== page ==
Pictured: the Edgar Wallace pub, Essex St., ten minutes’ walk from Ludgate Circus. Dating from 1777, it was originally The Essex Head, and was renamed in 1975 to mark the centenary of EW’s birth.
This is the subtitle of Neil Clark’s 2015 biography of Edgar Wallace. Writing at the time of release of Peter Jackson’s version of the film King Kong, reporters for The Telegraph recounted of Wallace:
“As he arrived in Hollywood (in 1932), Ivor Novello (another West End regular) was just leaving, having also worked in Hollywood on a jungle movie – as a scriptwriter on Tarzan the Ape Man. Novello invited Wallace to his leaving party, but Wallace felt unwell, so declined. A couple of days later Novello boarded a train for the East Coast, only to find that he was being accompanied by Wallace – in his coffin.
He had died of pneumonia.”
Wallace was born in Greenwich on 1st April, 1875, to unmarried parents, Polly Richards and Richard Marriott, who were actors. Richard was the leading man of an acting company run by Marriott’s mother, “a cigar smoking woman of masculine appearance who specialised in playing male Shakespearean roles.”.
Edgar was brought up in the kindly foster family of Richard Freeman, a Billingsgate fish porter. He played truant from primary school to sell The Echo at Ludgate Circus, at the end of Fleet Street. Asked by a journalist years later to contribute to a celebrity feature entitled What I Owe My Parents, Wallace replied on a postcard: “sorry, cock, I’m a bastard.”.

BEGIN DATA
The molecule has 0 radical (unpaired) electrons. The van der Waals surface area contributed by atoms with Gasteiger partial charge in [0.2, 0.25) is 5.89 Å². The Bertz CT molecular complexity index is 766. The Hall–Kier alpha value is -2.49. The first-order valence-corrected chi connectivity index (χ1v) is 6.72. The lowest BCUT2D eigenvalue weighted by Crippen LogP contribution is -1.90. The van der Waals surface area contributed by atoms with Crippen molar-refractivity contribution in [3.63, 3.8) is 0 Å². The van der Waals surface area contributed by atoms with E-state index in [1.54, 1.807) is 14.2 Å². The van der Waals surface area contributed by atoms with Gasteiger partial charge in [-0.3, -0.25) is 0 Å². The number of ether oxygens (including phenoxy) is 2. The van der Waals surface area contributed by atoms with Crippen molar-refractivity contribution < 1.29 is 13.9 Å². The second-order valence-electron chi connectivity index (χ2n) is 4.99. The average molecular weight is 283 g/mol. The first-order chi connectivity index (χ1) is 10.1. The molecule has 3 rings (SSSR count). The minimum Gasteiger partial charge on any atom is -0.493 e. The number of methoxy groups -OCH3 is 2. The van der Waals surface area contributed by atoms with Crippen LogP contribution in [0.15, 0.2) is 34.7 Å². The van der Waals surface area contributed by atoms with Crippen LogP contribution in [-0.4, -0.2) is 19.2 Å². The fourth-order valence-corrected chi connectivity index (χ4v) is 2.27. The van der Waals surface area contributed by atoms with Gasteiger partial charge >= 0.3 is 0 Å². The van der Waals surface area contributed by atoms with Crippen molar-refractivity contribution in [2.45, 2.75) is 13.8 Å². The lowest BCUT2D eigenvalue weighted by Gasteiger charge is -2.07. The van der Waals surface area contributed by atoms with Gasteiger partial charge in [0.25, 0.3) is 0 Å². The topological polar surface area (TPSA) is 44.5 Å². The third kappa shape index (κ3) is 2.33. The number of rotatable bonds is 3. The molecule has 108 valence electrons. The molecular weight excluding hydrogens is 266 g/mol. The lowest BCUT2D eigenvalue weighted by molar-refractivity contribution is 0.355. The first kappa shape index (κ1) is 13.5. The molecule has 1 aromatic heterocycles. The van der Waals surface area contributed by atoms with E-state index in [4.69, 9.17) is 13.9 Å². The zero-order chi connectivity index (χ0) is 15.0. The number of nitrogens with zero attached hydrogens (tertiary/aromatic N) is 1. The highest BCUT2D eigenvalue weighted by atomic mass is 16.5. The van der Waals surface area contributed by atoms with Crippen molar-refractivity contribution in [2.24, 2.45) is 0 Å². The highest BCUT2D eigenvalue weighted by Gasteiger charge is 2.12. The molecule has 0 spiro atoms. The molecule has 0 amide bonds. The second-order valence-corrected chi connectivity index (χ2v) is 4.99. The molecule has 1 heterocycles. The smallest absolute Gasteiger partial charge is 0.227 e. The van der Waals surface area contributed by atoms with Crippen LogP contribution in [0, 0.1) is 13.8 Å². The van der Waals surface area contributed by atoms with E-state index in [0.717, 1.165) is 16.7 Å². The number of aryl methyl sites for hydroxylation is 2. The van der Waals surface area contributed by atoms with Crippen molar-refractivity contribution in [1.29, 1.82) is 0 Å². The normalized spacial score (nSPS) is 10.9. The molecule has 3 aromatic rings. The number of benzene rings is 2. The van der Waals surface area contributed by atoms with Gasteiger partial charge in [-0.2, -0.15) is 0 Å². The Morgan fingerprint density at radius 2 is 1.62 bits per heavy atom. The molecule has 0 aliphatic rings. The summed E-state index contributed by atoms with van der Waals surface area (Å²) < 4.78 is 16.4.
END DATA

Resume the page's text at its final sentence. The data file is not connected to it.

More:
After time as a soldier (when registering, he took his surname from Lew Wallace, author of Ben-Hur) Wallace began writing for the papers in 1899.
Duncan Campbell, reviewing Neil Clark’s biography, writes:
“Wallace was too old to serve in the First World War. The Kitchener ban on his frontline reporting did not stop him from churning out cringeworthy stories about conscientious objectors. For the magazine Town Topics he created the character of – ho, ho! – Private Clarence Nancy. “His portrayal of conchies…does him no credit at all,” concedes Clark, who portrays his subject as a man with a generous heart but some of the least attractive prejudices of his time.”.
Wallace was the first editor of the Rand Daily Mail, in 1902. The post lasted only nine months before he returned to London to cover crime for The Mail. Campbell writes:
“He was also dispatched on foreign assignments…
Sent to the Congo, he reported back on Belgian colonial atrocities – “the very laws of life are outraged” – but the Mail did not publish his damning reports because they did not fit its editorial line. In his 1926 autobiography, Wallace seems to misremember his own history and claims that criticisms of Belgium were due to German propaganda, which was the Mail line. “It’s disappointing,” notes Clark, “that he decided to go with the times and the establishment – and not with the truth.” “.